Nut, Nuts, Nuts! Will you have enough to see you through?
Andrew Moore of independent Chartered Financial Planning firm Goodmans explores the issue of running out of money in retirement
Squirrels have a simple strategy for the winter months. Collect all the nuts in the autumn, hide them and then try to remember where they put the nuts when they are hungry. They have an inbuilt urge to bury as many as they can, and usually have enough to see them through. It is pretty similar to most people’s retirement strategy. We build up all our assets in our 40s, 50s and 60s, i.e. the late summer and early autumn of our lives, and hope we have enough to see us through the winter…
In the past retirees have ensured that the nuts don’t run out by buying a guaranteed income in the form of an annuity. Some are lucky enough to have final salary schemes from their employer and when combined with the state pension, they are pretty sure that there won’t be any worries. This worked when annuity rates were high and there was a plentiful supply of final salary pensions. However we have a different reality now.
Annuity rates are low, with interest rates down to levels never imagined. Final salary schemes are scarce, and many retirees are now reliant on a very simple equation. How many nuts do I have and will they see me through? The fear of running out is one of the common anxieties that we see in retired clients. Will you outlive your capital? What is it like to run out of money in your later life?
The latest reform of the pension system has given access to pension capital that was previously either forced out as an annuity income or dribbled out from an income drawdown plan. This is fantastic! You can now tailor your retirement to suit yourself. We don’t all want an annuity-based retirement where we have a set amount of income for the rest of our lives. Many retirees want to have some fun and stop collecting nuts early, or sit back and start eating some up now. They are your nuts after all and the Chancellor thinks that you are squirrels that can be trusted to make your own decisions.
The latest reforms are going to create some very happy retirees who will find the right balance between spending too much or too little capital. They will enjoy the early years of their retirement, have few regrets in their 70s and be secure in their 80s and 90s. There are, however, also going to be two sets of grumpy squirrels that we will come across in increasing numbers.
Some retirees will have a fantastic early retirement, a sense of doom in their 70s and then have to throw themselves on the mercy of the government in their 80s and 90s: the retirement binge followed by a long grind. There are many reasons why a number of retirees will fall into this trap: some will have assumed that they would never get into their 80s and 90s, some will be incapable of keeping their hands off their money or misjudge how fast the capital can be spent. Some will fall foul to poor investment choices or inappropriate retirement products. This is all understandable. For many it will be the first time in their lives that they have had access to a large pot of money.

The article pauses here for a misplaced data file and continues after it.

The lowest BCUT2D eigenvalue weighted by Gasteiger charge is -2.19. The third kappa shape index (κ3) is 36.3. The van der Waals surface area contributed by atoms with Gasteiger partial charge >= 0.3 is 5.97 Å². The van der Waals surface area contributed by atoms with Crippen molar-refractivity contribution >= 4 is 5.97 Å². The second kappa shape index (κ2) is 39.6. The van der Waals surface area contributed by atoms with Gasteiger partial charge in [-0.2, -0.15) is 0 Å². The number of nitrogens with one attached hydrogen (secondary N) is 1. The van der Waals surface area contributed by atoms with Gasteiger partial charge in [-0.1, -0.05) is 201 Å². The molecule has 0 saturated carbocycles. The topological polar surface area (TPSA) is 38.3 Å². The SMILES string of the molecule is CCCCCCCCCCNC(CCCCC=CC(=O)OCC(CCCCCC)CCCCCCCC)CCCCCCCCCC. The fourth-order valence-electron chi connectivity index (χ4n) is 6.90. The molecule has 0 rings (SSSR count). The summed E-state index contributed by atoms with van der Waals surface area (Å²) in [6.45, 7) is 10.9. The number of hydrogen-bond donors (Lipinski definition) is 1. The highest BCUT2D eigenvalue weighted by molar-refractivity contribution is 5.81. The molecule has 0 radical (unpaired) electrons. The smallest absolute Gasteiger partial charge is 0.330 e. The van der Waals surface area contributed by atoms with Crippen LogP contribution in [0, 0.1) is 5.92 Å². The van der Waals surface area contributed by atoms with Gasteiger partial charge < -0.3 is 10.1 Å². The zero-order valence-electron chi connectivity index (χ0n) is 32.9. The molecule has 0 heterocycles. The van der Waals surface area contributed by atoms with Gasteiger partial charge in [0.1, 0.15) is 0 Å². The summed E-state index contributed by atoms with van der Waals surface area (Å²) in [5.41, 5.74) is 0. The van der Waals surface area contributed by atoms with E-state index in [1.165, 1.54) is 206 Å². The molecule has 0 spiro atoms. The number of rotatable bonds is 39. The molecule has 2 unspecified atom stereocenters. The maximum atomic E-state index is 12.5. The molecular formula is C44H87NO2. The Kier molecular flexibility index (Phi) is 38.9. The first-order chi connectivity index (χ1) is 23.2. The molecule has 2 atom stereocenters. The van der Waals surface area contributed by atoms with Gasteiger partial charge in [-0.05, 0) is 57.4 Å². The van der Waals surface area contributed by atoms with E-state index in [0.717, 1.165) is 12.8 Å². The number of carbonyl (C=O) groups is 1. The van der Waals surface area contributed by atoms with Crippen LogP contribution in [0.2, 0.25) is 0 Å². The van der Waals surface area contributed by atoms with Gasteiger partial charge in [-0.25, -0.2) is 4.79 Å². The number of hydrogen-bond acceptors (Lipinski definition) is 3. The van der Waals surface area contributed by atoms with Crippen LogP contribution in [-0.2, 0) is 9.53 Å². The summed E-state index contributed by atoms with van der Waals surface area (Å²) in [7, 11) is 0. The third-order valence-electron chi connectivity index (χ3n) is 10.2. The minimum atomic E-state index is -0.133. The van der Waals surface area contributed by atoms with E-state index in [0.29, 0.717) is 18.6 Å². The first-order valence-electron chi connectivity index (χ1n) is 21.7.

The second set of retirees will have a late starting retirement, frugal early years, regrets in their 70s but a very secure 80s and 90s. This is standard issue retirement, the safe path! However, this is a retirement of worry and perceived financial scarcity. The strategy is very sensible and highly recommended when there is a genuine scarcity of nuts but there is such a thing as reckless caution which means playing it safe when you have the capacity to retire early or to enjoy yourself more fully in your 60s is a mistake.
I often come across clients in their 70s where one partner has died, and they feel that they never made the most of their 60s together. They worried about retiring early, about spending some capital and then sadly something unexpected happened. It is not easy enjoying stored-up wealth on your own in your 70s, when all you wanted to do was enjoy it with your departed partner. The ‘health’ dice are increasingly loaded as you get older and your real scarcity is time and often not the money.
The role of a financial planner is not widely understood. We are often looked at as pension and investment salesmen and there are many ‘financial advisers’ doing only that. What they don’t do is look deeper to find out about your unique aspirations for your future, creating an individual plan just for you so that you can feel confident and excited about your retirement. Find yourself a financial planner with a focus on you and they can open up your store of assets and make them work for you, to your requirements. That way you can be a happy squirrel and not a grumpy one for many winters to come!